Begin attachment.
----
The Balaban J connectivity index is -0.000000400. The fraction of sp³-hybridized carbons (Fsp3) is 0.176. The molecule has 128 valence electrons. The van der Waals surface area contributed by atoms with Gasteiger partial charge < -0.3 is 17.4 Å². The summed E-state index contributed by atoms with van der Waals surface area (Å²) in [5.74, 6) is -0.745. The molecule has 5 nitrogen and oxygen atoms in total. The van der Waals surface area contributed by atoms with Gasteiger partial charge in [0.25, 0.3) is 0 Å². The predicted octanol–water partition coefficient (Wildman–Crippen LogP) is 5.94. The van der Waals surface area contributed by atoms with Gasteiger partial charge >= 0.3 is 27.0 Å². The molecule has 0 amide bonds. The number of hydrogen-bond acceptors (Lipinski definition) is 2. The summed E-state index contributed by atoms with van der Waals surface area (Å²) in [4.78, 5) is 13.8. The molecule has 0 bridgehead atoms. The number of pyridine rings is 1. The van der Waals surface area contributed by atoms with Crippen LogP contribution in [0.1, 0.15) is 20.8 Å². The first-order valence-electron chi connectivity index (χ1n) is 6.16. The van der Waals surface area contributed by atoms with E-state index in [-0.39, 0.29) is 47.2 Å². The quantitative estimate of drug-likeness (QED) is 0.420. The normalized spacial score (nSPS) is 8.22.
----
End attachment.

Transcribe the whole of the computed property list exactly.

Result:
The Balaban J connectivity index is -0.000000400. The fraction of sp³-hybridized carbons (Fsp3) is 0.176. The molecule has 128 valence electrons. The van der Waals surface area contributed by atoms with Gasteiger partial charge < -0.3 is 17.4 Å². The summed E-state index contributed by atoms with van der Waals surface area (Å²) in [5.74, 6) is -0.745. The molecule has 5 nitrogen and oxygen atoms in total. The van der Waals surface area contributed by atoms with Gasteiger partial charge in [0.25, 0.3) is 0 Å². The predicted octanol–water partition coefficient (Wildman–Crippen LogP) is 5.94. The van der Waals surface area contributed by atoms with Gasteiger partial charge >= 0.3 is 27.0 Å². The molecule has 0 amide bonds. The number of hydrogen-bond acceptors (Lipinski definition) is 2. The summed E-state index contributed by atoms with van der Waals surface area (Å²) in [4.78, 5) is 13.8. The molecule has 0 bridgehead atoms. The number of pyridine rings is 1. The van der Waals surface area contributed by atoms with Crippen LogP contribution in [0.1, 0.15) is 20.8 Å². The first-order valence-electron chi connectivity index (χ1n) is 6.16. The van der Waals surface area contributed by atoms with E-state index in [-0.39, 0.29) is 47.2 Å². The quantitative estimate of drug-likeness (QED) is 0.420. The normalized spacial score (nSPS) is 8.22.